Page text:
3. What sunlion is missing is the fact, that we are talking about death physically, NOT spiritually . Which makes his comment dumb. Bible says let he who is without fault cast the first stone, I assume you are pure light sunlion? Oh no theres much fault in you, as all of us. And underneath the veil of flesh we were while living is a skeleton, fear not whats already part of your body, Spiritual life and physical are two different things that many christians do not understand, death has many faces, you can put old habits to death, bad behaviour to death, bad decisions to death, death is a part of life .Living righteous DOES NOT mean believing in the bible or going to church every sunday,rather it is how you treat others, respect others,and their beliefs, I have studied religion for a long time, I was born a Catholic,became a born again christian,that was a mistake cus they called catholics satanist, You see even Christians who believe in the Same god can not get along,and you want to talk about righteous living. RESPECT others beliefs,if they treat you proper ,well then it does not matter what their faith is,remember sunlion the greatest commandment of all Love and love your enemy,christians are the first to bark and start calling names when i new church of other faith goes up near them,Is their God not strong enough and their prayers to handle it himself ? You must defend God ? I think not, live in peace with your faith and leave others alone.


  4. Jesus is Lord. He is to be venerated, worshipped and glorified. The scripture speaks of death in this way.

    1 Corinthians 15:26 (ESV)
    The last enemy to be destroyed is death.

    Hebrews 2:14-15 (ESV)
    Since therefore the children share in flesh and blood, he himself likewise partook of the same things, that through death he might destroy the one who has the power of death, that is, the devil, and deliver all those who through fear of death were subject to lifelong slavery.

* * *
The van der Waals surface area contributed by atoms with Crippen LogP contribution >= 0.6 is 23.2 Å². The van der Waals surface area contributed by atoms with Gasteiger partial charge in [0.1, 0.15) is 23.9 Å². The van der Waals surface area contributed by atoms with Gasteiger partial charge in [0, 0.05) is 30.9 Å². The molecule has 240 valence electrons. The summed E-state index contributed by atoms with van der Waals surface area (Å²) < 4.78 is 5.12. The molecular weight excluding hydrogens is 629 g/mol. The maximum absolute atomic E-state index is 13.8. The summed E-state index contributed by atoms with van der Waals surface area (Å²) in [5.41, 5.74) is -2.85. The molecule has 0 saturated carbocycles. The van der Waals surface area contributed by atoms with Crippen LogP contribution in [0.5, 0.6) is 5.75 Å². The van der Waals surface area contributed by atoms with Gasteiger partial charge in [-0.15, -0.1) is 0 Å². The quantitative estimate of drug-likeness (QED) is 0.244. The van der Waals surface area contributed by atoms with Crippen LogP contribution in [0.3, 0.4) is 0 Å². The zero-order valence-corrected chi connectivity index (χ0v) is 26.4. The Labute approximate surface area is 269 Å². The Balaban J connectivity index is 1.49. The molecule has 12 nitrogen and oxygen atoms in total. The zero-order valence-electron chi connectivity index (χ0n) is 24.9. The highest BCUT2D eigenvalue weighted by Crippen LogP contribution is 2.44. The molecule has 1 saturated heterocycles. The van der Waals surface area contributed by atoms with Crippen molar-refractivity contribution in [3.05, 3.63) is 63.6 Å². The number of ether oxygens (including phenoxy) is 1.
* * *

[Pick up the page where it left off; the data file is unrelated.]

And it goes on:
Revelation 20:14-15 (ESV)
    Then Death and Hades were thrown into the lake of fire. This is the second death, the lake of fire. And if anyone’s name was not found written in the book of life, he was thrown into the lake of fire.

    Death is the enemy, Christ Jesus will ultimately destroy death. It will not be venerated. It will be destroyed!!!


  5. I have book about tarot from Angeles Arrien and I really love the book.The Tarot card which I counted from date of my birthday ,my card of life is death.First I was scared-this is card of my life?But actually I think that there is something very sexy and live giving about it.We can really like ourself with our death,its part of our life.


  6. So… I started venerating the Santa Muerte and nothing has gone right since. I have hemorrhoids on my backside, and I have horrible nightmares every single night of this grim reaper standing over me. I’m not sure which is worse – having not slept in almost a month or the fact that my hindquarters feel like they’re in Hell. Perhaps, if I keep praying to her, she can just relieve the pain from my butt and put all of me in Hell instead of just my tootsie.


  7. Please note that Santa Muerte is not the same as San La Muerte, venerated by some people (few people) in Paraguay as the saint of bandits, mobsters and murderers. Santa Muerte is, as Dr. Kingsbury has noted, an icon of female empowerment. In Paraguay, where some sources will tell you the tradition started, devotion to San La Muerte is to assist bandits and the stories are of becoming impervious to being killed and of succeeding in nefarious ventures.